Judge uncovers tax-dodge - among other things

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Judge uncovers tax-dodge - among other things

Postby Judge Roy Bean » Wed May 08, 2013 7:27 pm

Well worth the read - the word chutzpah comes to mind for these bozos:

http://www.law.com/jsp/nlj/PubArticleNLJ.jsp?id=1202599090671&kw

Wright, who asserted that the attorneys had not paid taxes on the settlement payments they had obtained in numerous cases, said he would refer the matter to the criminal investigation division of the Internal Revenue Service.


:snicker:
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Re: Judge uncovers tax-dodge - among other things

Postby Number Six » Wed May 08, 2013 11:00 pm

Just the tip of the iceberg. It's the cash economy, and if the tax police were to go to town with expanded audits on many small business people, they would pay their salaries many times over with funds raised.
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Re: Judge uncovers tax-dodge - among other things

Postby Duke2Earl » Thu May 09, 2013 2:56 pm

I have long maintained that if the IRS hired retired tax practitioners to select and perform audits and paid them 1% of the funds collected, the retired practitioners would make tons of money and we would go a huge way to resolving the tax collection gap. Nobody knows where the bodies are buried better than the undertakers.
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Re: Judge uncovers tax-dodge - among other things

Postby The Observer » Thu May 09, 2013 3:34 pm

Duke2Earl wrote:I have long maintained that if the IRS hired retired tax practitioners to select and perform audits and paid them 1% of the funds collected, the retired practitioners would make tons of money and we would go a huge way to resolving the tax collection gap. Nobody knows where the bodies are buried better than the undertakers.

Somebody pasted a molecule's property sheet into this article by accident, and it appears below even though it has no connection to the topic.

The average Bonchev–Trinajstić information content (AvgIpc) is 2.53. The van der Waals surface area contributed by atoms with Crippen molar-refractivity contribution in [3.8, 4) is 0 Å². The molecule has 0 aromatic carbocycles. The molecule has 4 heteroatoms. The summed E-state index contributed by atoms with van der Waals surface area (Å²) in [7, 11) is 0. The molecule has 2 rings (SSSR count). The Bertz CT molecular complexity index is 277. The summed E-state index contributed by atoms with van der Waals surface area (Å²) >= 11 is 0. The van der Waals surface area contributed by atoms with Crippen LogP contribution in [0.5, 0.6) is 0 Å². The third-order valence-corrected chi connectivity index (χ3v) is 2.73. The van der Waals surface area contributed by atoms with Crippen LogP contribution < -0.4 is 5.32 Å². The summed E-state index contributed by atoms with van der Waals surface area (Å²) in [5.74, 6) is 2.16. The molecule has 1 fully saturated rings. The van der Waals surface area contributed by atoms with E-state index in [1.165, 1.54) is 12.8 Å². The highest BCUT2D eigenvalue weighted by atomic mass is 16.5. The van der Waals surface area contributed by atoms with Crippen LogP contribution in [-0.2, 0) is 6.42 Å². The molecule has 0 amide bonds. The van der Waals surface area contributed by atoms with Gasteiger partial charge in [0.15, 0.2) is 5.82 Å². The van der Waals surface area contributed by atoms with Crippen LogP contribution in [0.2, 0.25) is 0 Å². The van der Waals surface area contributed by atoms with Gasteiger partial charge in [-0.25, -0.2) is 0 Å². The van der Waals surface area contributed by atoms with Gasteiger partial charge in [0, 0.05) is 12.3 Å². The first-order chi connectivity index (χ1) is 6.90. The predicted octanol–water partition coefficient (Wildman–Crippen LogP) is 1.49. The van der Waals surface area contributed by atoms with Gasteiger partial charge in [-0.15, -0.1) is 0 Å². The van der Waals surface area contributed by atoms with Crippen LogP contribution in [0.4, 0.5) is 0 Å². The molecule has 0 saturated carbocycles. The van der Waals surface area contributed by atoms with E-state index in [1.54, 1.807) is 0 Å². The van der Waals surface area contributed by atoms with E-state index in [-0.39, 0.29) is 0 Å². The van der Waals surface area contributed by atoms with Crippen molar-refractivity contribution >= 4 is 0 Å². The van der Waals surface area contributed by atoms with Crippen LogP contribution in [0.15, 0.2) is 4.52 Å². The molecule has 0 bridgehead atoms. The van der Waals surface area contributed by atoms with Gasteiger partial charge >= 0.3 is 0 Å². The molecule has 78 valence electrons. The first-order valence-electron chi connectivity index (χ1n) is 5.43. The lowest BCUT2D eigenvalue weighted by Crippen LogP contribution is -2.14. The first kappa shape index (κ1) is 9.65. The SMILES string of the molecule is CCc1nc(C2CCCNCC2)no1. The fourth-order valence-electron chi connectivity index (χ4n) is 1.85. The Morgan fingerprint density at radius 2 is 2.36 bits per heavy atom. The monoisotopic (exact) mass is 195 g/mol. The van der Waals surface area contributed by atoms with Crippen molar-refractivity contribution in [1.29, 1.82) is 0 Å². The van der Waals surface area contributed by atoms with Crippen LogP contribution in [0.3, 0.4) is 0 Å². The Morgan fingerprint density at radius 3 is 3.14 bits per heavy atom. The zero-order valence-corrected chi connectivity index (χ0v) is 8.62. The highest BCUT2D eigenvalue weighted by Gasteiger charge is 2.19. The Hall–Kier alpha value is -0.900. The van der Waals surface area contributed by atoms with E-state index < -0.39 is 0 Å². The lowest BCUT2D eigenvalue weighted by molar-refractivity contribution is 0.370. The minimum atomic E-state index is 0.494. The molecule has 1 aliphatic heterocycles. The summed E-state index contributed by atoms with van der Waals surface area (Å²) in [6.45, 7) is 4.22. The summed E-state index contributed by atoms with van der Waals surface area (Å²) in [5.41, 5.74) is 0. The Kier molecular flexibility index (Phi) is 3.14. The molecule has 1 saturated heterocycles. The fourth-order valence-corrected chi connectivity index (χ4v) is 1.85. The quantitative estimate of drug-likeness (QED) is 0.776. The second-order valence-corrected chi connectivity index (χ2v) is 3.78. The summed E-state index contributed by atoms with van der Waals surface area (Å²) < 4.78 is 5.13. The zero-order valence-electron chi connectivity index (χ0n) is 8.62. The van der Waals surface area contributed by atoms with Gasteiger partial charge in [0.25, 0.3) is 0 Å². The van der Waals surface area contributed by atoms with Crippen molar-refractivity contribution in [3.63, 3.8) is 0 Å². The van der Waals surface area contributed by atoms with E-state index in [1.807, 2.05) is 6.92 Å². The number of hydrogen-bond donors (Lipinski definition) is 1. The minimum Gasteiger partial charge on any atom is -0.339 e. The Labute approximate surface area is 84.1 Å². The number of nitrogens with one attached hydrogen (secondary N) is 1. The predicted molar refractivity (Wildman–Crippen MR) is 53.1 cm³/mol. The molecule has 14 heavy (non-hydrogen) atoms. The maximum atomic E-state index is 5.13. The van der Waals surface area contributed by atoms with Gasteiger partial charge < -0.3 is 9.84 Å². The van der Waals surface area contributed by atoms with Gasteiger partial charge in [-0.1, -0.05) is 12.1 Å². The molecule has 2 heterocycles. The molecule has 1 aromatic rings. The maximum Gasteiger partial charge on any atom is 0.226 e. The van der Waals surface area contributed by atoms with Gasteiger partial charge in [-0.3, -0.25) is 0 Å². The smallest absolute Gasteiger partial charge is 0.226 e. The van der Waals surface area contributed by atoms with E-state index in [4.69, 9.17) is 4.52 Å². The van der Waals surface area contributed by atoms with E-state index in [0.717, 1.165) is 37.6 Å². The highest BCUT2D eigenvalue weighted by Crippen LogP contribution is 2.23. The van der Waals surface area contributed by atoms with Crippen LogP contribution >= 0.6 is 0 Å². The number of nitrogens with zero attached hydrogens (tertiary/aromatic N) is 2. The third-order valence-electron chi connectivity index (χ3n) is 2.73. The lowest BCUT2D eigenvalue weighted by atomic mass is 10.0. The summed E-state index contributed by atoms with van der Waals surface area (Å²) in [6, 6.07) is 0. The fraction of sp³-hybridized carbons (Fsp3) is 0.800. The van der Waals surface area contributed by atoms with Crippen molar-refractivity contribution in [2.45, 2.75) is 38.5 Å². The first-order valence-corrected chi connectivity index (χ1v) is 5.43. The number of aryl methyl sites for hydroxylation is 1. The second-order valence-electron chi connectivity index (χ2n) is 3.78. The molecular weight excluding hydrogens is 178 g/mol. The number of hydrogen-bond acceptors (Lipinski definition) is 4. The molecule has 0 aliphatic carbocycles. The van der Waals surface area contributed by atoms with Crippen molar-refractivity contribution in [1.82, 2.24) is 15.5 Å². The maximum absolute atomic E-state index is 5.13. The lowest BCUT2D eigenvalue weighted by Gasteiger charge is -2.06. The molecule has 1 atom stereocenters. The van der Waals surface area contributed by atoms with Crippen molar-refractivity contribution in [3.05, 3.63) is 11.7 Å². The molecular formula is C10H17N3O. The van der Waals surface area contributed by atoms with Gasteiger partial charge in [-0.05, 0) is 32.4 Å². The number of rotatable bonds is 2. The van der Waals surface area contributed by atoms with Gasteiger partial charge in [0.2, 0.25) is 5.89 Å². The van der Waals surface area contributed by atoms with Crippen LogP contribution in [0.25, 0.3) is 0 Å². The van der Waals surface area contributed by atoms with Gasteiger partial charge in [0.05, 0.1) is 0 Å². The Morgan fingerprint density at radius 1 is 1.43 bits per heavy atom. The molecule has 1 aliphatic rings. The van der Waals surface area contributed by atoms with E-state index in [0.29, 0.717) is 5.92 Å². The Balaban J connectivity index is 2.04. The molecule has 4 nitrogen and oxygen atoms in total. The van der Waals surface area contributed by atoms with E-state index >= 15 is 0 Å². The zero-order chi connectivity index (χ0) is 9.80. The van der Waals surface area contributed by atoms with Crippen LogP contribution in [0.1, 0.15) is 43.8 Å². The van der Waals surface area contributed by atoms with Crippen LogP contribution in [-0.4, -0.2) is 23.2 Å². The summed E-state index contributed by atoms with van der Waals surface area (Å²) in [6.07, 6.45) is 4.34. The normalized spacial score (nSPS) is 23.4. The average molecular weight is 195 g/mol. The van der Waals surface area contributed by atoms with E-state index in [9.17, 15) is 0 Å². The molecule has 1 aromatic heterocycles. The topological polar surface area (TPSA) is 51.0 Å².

Which would only open the door to accusations that payment of commissions encouraged audits that inflated the numbers, that the audits selected were not an accurate and fair representation of the taxpayer population (since auditers would only focus on the wealthiest taxpayers who would be the easiest to collect from), that the auditors only assessed as much tax as they think could collect quickly rather than the actual tax owed, and that corruption set in as auditor acccepted bribes for amounts in excess of the 1% commission because it was still cheaper for the taxpayer to pay a 5% bribe vs. the 100% of the tax.

Many of the above situations occured in the IRS prior to the reform of the agency back in the 50s. This is why the auditing and collection functions were separated and why the attempt by the IRS to contract out collections to private agencies didn't work.
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